Are we ready for the next Ondoy?

The name “Ondoy,” evokes a sense of dread and anxiety.  It was an uncoordinated disaster that brought Manila to its knees. Postmortem says it all.

It isn’t a question of, if the next Ondoy will happen, but when.  A year later, is the Philippines ready for the next Ondoy?

The Department of Science and Technology prepared a presentation on where we are in terms of deployment. In place according to the DOST are networks of stations designed to observe the weather. There are 59 Synoptic stations— meaning an observation post designed to analyze atmospheric disturbances like fronts and typhoons as well as 29 agromet stations. There are also 43 automatic weather stations across the country.

On Meteorological satellite facilities there are seven— MTSAT, NOAA, Chinese FY2, MODIS and two from WAFS. There are also metrological buoys designed to aid the maritime sector during extreme weather. One is located at Burias Island, and another in Batayan Island.

The country also has six upper air stations. One is in Laoag, another is in Tanay. Legazpi, Puerto Princesa, Cebu and Davao also have Upper Air Stations.

Doppler radars

Doppler radars located at SBMA Hinatuan and Tampakan are expected to be operational by September 2010. Tagaytay and mactan-Cebu radar between October and November 2010.

DOST-PAGASA data integration

PAGASA-DOST Data Integration is being established to create a decision support system. There is an integrated information display and analyses.

An hourly tropical warning update is intended to be in place to better aid in decision making. PAGASA-DOST also monitoring rivers and rain gauges with sensors scattered across the country. There is one for example on Marikina-Pasig River Flood Monitoring System.

PAGASA-DOST are also conducting post-storm analysis and assessment to validate and verify technologies and all these technologies point to better visualization data processing and analysis.

integrated information display analysis

DOST plans to add more marine buoys— raise it to 12 from the existing 2. Three additional doppler radars are being planned. One in Panay, another in Palawan and also in Zamboanga.

PAGASA is now conducting hourly updates. They have Doppler Radars. They have Manual and automatic weather stations, and an integrated weather observational information through automated data processing. Oh, they’re promising laymanized bulletins.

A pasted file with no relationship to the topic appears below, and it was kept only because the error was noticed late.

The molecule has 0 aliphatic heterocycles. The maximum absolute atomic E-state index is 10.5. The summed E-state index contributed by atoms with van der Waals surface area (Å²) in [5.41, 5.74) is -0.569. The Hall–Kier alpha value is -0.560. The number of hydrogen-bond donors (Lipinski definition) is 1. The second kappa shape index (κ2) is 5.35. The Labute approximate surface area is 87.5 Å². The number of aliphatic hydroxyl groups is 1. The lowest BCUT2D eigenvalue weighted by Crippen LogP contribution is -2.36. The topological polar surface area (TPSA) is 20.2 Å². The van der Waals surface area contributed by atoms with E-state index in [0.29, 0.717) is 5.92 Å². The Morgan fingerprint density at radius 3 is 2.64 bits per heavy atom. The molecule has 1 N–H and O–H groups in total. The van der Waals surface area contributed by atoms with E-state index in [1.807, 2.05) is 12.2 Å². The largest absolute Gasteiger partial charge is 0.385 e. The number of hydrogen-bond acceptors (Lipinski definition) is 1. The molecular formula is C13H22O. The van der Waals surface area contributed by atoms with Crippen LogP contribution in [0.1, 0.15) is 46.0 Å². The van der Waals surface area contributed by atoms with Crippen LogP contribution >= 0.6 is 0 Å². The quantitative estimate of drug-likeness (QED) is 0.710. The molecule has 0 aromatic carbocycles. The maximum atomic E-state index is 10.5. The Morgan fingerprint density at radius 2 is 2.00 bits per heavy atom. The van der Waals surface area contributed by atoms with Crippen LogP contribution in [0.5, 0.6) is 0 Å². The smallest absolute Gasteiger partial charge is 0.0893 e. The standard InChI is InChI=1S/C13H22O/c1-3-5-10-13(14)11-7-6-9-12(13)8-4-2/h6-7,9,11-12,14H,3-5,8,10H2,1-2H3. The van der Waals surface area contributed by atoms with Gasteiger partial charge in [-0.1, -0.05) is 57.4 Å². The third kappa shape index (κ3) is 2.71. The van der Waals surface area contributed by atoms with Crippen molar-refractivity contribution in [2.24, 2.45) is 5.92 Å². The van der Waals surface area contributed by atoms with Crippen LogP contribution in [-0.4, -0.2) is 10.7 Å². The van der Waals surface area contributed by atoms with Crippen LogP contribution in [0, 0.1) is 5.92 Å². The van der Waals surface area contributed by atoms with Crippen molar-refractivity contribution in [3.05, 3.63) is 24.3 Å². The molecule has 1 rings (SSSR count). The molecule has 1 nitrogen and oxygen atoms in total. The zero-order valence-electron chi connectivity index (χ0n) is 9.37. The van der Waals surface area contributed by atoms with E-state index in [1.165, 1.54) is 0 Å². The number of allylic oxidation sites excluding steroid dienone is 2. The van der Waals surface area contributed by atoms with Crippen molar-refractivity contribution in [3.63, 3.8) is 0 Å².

Is this good enough for now? Will it hold up against the next Ondoy? The only way to tell is to put it through the gauntlet. The short take away— government is at the very least acting and for what it’s worth, deserves a provisional, A-.

source: gov.ph

Cocoy Dayao

Cocoy is the Chief Technology Officer of Lab Rats Technica, a Digital Consulting company that specialises in DevOps, iOS, and Web Apps, E-Commerce sites, Cybersecurity and Social Media consulting. He is a technology enthusiast, political junkie and social observer who enjoys a good cup of coffee, comic books, and tweets as @cocoy on twitter.

Cocoy is also the Managing Director and Editor-in-Chief of the ProPinoy Project.

Cocoy considers himself to be Liberal.

  • A Doppler radar does not make buildings stronger or clear the drainage channels of trash or move homes off the river banks or predict higher seas and changing microclimates which threaten to dry up the rice fields and empty the cisterns, such as they are. One of the most vulnerable nations in the world to climate change . . . simply parties on . . .

    • Definitely Joe.

      This is just one part of the equation, in my humble opinion. At least now, we’ll know when a typhoon would hit within a reasonable degree of information and maybe get lives out of harms way faster than the old way. It isn’t a perfect solution. We don’t even know if all these changes will work— and the only field test is going through another storm. we also don’t know the state of relief and rescue. Which is why i gave it a provisional A-. At least part of the problem has been solved. Guess we’ll know how well things go the next time a storm comes in.

  • Bert

    Yes, we are. I’ve heard people presently still living in Provident Village in Marikina are now taking swimming lessons, :).